In yet another embodiment, a lighting system is provided with a first device for emitting first color light in response to receiving first electrical current and a second device for emitting second color light in response to receiving second electrical current. The first color light is different than the second color light. The lighting system is also provided with a microprocessor, a first current source and a second current source. The microprocessor is programmed to receive input indicative of a desired color and a desired intensity, and to determine a color ratio of a first component to a second component to collectively provide the desired color. The first component corresponds to the first color light and the second component corresponds to the second color light. The microprocessor is further programmed to provide: a first color control signal based on the first component of the color ratio, a second color control signal based on the second component of the color ratio, and first and second intensity control signals based on the desired intensity. The first current source is adapted to provide the first electrical current to the first device at an amplitude based on the first color control signal and at a duty cycle based on the first intensity control signal. The second current source is adapted to provide the second electrical current to the second device at an amplitude based on the second color control signal and at a duty cycle based on the second intensity control signal.

In still yet another embodiment, a method is provided for controlling a lighting system. A first device is provided for emitting first color light in response to receiving first electrical current. A second device is provided for emitting second color light in response to receiving second electrical current, wherein the first color light is different than the second color light. Input is received that is indicative of a desired color and a desired intensity. A color ratio of a first component to a second component to collectively provide the desired color, is determined. The first component corresponds to the first color light and the second component corresponds to the second color light. A first color control signal is provided that is based on the first component of the color ratio. A second color control signal is provided that is based on the second component of the color ratio. First and second intensity control signals are provided that are based on the desired intensity. The first electrical current is provided to the first device at an amplitude based on the first color control signal and at a duty cycle based on the first intensity control signal. The second electrical current is provided to the second device at an amplitude based on the second color control signal and at a duty cycle based on the second intensity control signal.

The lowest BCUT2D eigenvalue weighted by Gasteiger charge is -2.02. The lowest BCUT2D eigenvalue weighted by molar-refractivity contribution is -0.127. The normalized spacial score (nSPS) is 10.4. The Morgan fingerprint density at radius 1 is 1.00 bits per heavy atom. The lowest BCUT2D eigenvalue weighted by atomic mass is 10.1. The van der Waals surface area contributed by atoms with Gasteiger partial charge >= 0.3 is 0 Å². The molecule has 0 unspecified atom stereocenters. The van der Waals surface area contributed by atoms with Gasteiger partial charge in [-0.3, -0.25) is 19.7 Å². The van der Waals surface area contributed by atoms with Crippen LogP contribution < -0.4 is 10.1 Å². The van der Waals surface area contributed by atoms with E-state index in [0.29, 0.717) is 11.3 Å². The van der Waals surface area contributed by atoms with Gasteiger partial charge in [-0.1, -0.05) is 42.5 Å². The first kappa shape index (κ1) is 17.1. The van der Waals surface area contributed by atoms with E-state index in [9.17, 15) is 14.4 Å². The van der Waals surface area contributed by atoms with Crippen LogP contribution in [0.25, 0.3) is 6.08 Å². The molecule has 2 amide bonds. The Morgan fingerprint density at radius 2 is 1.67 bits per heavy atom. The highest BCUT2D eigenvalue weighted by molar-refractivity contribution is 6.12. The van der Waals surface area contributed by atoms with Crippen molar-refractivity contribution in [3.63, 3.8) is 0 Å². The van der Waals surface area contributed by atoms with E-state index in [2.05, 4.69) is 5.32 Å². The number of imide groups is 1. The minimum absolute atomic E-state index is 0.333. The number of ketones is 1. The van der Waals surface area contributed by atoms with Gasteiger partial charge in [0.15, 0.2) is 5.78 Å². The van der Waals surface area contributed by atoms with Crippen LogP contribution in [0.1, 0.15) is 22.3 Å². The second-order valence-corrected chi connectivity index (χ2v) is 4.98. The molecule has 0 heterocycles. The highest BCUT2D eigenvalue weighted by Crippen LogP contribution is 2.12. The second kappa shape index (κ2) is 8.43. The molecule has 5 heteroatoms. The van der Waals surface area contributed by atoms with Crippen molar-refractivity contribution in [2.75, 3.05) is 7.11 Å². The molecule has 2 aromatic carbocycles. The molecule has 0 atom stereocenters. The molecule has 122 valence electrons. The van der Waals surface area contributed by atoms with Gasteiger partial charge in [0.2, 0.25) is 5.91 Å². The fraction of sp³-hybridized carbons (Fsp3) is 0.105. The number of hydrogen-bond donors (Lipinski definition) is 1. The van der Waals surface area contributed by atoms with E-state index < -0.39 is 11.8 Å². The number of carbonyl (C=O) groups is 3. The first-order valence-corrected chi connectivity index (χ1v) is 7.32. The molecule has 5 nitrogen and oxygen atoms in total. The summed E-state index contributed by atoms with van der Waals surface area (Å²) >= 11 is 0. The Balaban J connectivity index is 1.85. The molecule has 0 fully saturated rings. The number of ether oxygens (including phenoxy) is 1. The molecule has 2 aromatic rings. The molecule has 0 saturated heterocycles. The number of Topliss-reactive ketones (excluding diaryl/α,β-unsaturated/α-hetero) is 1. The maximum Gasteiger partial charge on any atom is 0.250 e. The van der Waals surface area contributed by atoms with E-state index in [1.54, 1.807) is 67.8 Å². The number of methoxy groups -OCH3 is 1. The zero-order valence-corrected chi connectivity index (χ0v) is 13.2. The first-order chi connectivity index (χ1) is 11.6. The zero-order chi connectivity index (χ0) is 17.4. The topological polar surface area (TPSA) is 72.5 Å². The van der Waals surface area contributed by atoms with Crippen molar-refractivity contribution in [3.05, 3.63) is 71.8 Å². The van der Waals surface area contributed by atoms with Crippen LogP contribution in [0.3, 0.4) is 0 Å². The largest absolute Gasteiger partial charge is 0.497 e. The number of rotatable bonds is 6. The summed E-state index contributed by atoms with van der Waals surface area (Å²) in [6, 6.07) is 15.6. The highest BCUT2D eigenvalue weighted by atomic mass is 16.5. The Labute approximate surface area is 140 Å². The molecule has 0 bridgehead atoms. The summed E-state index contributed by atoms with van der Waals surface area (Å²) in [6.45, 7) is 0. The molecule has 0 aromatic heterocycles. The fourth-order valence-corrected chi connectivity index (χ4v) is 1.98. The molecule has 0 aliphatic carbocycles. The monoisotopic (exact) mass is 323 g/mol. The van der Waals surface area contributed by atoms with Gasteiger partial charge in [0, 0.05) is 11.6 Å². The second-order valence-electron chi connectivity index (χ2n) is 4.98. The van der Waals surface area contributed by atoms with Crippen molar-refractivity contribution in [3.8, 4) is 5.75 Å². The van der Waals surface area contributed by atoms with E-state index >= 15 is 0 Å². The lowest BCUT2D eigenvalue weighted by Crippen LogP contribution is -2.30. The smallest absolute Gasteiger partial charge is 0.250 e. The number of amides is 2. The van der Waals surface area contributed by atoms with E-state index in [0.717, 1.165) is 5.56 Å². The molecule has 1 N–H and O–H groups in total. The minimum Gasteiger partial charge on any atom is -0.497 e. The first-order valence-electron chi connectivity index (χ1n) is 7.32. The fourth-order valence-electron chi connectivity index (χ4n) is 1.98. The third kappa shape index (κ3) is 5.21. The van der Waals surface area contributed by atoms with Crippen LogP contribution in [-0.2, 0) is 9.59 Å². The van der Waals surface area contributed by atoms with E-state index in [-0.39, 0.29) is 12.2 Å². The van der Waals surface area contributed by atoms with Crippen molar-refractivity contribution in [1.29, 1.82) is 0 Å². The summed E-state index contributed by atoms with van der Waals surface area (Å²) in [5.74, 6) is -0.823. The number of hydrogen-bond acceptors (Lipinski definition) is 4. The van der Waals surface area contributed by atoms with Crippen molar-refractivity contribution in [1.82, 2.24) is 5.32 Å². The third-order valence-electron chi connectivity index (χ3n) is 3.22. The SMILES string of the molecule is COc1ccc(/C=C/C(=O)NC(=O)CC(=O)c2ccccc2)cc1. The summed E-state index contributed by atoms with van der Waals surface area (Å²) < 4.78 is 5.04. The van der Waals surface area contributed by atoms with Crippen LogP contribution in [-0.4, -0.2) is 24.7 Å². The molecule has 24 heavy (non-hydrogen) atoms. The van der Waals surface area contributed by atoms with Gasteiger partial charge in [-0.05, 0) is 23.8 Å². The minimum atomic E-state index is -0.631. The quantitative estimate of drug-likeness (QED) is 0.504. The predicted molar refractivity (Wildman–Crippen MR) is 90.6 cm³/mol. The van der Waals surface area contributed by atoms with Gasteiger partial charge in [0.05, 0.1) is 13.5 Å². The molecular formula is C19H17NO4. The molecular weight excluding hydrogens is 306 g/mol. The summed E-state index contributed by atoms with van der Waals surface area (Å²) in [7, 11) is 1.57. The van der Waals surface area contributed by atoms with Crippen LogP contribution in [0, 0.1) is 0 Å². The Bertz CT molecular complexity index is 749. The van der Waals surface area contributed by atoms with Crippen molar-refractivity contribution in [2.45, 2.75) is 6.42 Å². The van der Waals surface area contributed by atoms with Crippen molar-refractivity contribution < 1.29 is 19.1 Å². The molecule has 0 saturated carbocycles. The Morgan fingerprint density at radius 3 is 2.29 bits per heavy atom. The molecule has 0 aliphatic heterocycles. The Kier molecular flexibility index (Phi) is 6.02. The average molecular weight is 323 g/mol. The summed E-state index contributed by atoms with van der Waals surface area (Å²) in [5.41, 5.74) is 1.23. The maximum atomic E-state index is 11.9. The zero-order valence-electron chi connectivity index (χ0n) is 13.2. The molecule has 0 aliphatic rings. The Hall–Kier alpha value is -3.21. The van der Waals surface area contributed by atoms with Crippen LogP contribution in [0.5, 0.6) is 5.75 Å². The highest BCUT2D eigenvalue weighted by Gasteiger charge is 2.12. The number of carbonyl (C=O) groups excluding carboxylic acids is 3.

As such, the lighting system and method provides advantages over existing technology by providing pulse-by-pulse independent & simultaneous control of both the on/off timing (PWM timing) of the LED as well as the current of the pulse given to the LED. This control methodology provides maximum flexibility in LED driving, is easily implementable using common low cost components, and makes possible controlling both the on/off control of current & the instantaneous value of the current at high control frequencies and at high control resolutions.

BRIEF DESCRIPTION OF THE DRAWINGS

FIG. 1 is a front perspective view of a light fixture having a lighting system according to one or more embodiments;